Insects and other foods the trout should be eating:
2. Little Winter Stoneflies
3. Blue-winged Ollives (Baetis brunnicolor) and Little BWOs
4. Blue Quills
5. Quill Gordons
6. Little Black Caddis (Brachycentrus)
7. Little Brown Stoneflies
Most available/ Near hatching and/or other types of available food:
8. Sculpin, Minnows (Streamers)
"K.I.S.S. A Bug" Series - Hendrickson and Red Quill - Part 3
Fishing Imitations of the Nymphs
First of all, remember:
The male and female duns have completely different color bodies. The male and female spinners
also have completely different color bodies. We will show you pictures of them later on. For now
remember, the Hendrickson is the female and the Red Quill is the male Ephemerella
The Hendrickson and Red Quill nymphs are crawler nymphs that do their best to stay hidden from
the trout but are susceptible to being eaten most anytime. Like most mayfly nymphs, they are
much more prone to becoming trout food just prior to a hatch than at any other time.
These nymphs hatch in the surface skim in smooth to moderately flowing water. Even so, in the
streams of Great Smoky Mountains, it usually doesn't take very long for them to get caught by the
faster currents and carried downstream.
Where you find them:
Before, I mentioned that they exist in good quantities in the Smokies, but only in isolated areas of
the streams. That's because most of the water in the park is pocket water that doesn't have many
areas of smoother, moderate flows. You will want to look for the shallower parts of pools, large
pockets, the very ends of long runs and riffles where the water smooths out to moderate flows.
They don't reside in the faster water of the plunges, riffles and runs.
Another limiting factor in the streams of the Smokies is the fact the nymphs prefer softer bottoms
consisting of sand, soil and/or bottoms made up of small gravel or cobble. Of course, If you have
prior knowledge of where the Hendricksons and Red Quills live, it certainly helps. We have found
them in all the major streams in the park. Often, they are in smaller areas of the stream but
there's a few places we have found large quantities of them in larger size areas of the streams
where we have caught a lot trout feeding on the emerging nymphs and duns. The same areas
have produced even more trout during the spinner fall. I'll mention just a few to give you an idea
of the type of water they live in.
Just upstream from the first bridge just over a half mile from the lake on Hazel Creek there are
some long moderately flowing pools that have good populations. Just upstream of the bridge near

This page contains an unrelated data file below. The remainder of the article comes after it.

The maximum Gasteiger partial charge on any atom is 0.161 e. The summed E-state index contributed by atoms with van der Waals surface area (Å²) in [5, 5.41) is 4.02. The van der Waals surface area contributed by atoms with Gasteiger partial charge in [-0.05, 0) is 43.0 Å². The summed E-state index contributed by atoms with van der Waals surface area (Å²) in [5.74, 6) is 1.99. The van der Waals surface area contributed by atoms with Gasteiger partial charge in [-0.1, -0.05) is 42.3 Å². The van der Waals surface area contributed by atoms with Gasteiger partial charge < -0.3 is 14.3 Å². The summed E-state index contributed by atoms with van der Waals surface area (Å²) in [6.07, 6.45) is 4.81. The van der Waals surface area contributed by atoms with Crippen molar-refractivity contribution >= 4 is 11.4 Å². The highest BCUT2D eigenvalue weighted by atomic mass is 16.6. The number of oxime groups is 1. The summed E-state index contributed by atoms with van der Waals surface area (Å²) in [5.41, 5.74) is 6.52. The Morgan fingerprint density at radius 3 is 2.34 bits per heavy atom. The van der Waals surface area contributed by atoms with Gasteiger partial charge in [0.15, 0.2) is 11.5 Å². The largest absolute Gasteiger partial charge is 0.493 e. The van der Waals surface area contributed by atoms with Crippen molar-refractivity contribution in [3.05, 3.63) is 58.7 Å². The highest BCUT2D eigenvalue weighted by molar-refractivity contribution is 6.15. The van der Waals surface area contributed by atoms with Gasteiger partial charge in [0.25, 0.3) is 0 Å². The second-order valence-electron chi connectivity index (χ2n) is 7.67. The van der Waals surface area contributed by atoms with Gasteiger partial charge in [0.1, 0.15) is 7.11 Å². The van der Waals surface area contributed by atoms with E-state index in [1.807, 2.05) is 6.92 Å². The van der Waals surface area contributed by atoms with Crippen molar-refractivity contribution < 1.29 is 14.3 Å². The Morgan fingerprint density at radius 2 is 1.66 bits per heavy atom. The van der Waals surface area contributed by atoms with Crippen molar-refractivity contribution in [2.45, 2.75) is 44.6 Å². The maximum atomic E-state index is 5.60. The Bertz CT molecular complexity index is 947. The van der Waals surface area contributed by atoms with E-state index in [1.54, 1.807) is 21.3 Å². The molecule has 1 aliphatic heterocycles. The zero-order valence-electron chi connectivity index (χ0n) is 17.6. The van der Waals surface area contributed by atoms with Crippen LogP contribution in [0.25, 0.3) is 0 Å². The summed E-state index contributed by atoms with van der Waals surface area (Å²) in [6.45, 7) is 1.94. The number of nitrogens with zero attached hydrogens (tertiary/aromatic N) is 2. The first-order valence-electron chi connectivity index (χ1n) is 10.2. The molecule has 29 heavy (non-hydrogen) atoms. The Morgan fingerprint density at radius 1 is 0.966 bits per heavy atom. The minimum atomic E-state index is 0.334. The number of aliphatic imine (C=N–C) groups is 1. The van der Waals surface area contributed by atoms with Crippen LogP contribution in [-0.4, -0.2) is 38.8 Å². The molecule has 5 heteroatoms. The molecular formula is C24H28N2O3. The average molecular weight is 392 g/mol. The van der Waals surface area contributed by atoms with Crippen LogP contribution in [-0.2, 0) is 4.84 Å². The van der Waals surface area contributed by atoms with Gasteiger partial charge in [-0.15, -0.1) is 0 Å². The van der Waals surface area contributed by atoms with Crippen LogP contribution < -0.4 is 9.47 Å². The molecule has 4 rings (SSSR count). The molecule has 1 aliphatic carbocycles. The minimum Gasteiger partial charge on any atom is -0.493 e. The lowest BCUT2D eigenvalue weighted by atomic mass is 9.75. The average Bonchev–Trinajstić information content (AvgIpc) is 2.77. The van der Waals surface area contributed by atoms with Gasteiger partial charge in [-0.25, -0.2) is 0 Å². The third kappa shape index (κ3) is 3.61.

the Little River Trailhead above Elkmont, you'll find a large pool with plenty of them. There's a lot
of them in the Cataloochee River and Palmer Creek. Two areas in Cataloochee Valley are shown
on your right. There's good numbers of them in Abrams Creek, especially the upper section
shown on your right. Maybe the pictures will give you an idea of where they live.
When and How to Imitate the Nymph:
These mayflies hatch from the mid to late afternoon depending on the weather. Sometimes the
duns are not completely finished coming off before the spinner fall starts. If you find the duns or
spinners in the late afternoon, you will know that same area of the stream will most likely have
some nymphs ready to hatch the following day and you can usually do well using an imitation of
the nymph the following day up until the hatch starts.
In the mornings prior to the hatch, imitations should be presented right on the bottom in the slow
sides of the current seams bordering faster moving water, and along the edges of pockets. Unlike
what I normally recommend for nymph fishing in the streams of the park, I suggest you first try
drifting the nymphs along the bottom of the shallower parts of the pools.
By shallower, I mean water less than three to four feet, avoiding the very deep parts of the pools.
The sections of moderate water at the ends of the long runs and riffles often produces. An up
and across presentation works most of the time but in some cases where your likely to spook
trout in the shallower, slower flowing sections of water, you may need to use a longer, down and
This is one of the few times I think a strike indicator works okay nymph fishing in the park. The
type of water the Hendrickson and Red Quill inhibit, is often suitable for an indicator. By that I
mean water than has a fairly level bottom versus an erratic bottom. With variable stream depths,
an indicator causes the fly to either drag the bottom or be too far above the bottom.
Copyright 2012 James Marsh
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